President Joe Biden is quietly but surely shifting strategy on the Israel-Hamas war amid a looming threat from activist groups and his voters ahead of the 2024 election.

For the first time since the war began on Oct. 7, the U.S. failed to veto a United Nations Security Council (UNSC) resolution calling for a six-week “immediate” ceasefire between Israel and Hamas, tied to the release of the hostages in Gaza. The Biden administration’s decision comes after pressure from his voting bloc, outcry from protestors and unrest in the White House.

“I had predicted shortly after the war that, despite President Biden’s overwhelming support for Israel at the time, he would cave to his extreme, pro-Hamas, anti-Israel base once Israel began to fight back after the October 7 atrocities,” Mark Dubowitz, CEO of Foundation for Defense of Democracies (FDD), a Washington, D.C.-based defense think tank, told the Daily Caller News Foundation. “The Israel Defense Forces (IDF) are fighting in one of the most dangerous and complicated urban environments in the history of warfare against an enemy whose entire strategy rests on maximizing the number of dead Palestinian and Israeli civilians.”

”Hamas has run one of the most successful disinformation campaigns by lying about the number of casualties and how many are terrorists versus civilians. President Biden has fallen for this, even quoting Hamas (Gaza casualty figure) numbers in his State of the Union,” Dubowitz told the DCNF. “In doing so, he has fallen into the political trap set by Hamas, their terror masters in Iran and their supporters in Michigan and other key states.”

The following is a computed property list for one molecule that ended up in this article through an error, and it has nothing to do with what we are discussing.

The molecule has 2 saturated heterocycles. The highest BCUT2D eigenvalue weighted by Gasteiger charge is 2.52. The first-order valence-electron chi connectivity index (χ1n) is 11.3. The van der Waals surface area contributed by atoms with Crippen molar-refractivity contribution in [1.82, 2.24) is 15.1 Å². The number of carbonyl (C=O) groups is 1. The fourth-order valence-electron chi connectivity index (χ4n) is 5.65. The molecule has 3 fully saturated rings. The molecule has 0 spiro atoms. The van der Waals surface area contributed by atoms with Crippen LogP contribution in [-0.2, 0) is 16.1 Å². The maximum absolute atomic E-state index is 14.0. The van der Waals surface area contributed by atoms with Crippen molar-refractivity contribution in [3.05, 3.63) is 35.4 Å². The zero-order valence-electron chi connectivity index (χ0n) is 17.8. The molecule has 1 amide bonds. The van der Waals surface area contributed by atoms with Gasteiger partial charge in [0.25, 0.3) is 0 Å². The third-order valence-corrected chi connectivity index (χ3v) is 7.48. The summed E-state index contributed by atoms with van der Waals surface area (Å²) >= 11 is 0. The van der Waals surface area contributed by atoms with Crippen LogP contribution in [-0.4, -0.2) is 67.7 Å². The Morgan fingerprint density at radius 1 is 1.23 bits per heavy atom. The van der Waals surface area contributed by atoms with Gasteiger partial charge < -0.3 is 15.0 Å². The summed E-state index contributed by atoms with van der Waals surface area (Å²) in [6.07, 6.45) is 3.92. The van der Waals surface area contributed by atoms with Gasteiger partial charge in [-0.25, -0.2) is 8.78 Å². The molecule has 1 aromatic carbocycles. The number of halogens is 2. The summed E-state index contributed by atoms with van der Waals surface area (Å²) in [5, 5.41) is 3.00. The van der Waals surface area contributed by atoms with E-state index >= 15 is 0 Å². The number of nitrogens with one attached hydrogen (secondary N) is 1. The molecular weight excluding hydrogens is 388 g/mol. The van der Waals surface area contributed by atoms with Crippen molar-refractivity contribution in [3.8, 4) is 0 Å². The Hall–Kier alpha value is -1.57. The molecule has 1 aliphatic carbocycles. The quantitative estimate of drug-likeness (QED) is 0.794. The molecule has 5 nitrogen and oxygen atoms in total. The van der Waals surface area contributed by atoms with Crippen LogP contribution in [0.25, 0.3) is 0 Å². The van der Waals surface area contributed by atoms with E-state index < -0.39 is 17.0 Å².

In the aftermath of the Hamas attacks against Israel on Oct. 7 — which killed over 1,200 civilians — the Biden administration backed Israel’s counteroffensive measures in the Gaza Strip. Initial calls for a ceasefire from pro-Palestinian advocates were met with rejection from the administration, which expressed concern it would only allow Hamas to regain its strength.

“The fact is that Israel, as they respond to these attacks, it seems to me that — have to continue to ensure that you have what you need to defend yourselves,” Biden told Israeli Prime Minister Benjamin Netanyahu during a trip to Tel Aviv, Israel on Oct. 18. “And we’re going to make sure that occurs.”


“Any ceasefire would give Hamas the ability to rest, to refit, and to get ready to continue launching terrorist attacks against Israel,” State Department spokesman Matthew Miller told reporters during a press briefing on Oct. 23.

However, following pressure from activist groups, protestors and his own voting base, Biden began to change course. The Biden administration allowed the UNSC to pass the ceasefire resolution on Monday even after previously vetoing three similar resolutions.

“We came to the determination that this Security Council resolution… called for two things that we support: a ceasefire and the release of hostages together,” Miller told reporters on Mar. 26. “And so that’s why we abstained from the resolution. We do believe that it carries weight and should be implemented.”

Gabriel Noronha, executive director of Polaris National Security and former State Department official, told the DCNF that Biden could have stayed the course in its support for Israel’s war against Hamas, but the recent “political” decision by the administration only bolsters the terrorist group’s chances of survival because the U.S. is indicating it wants the conflict to stop.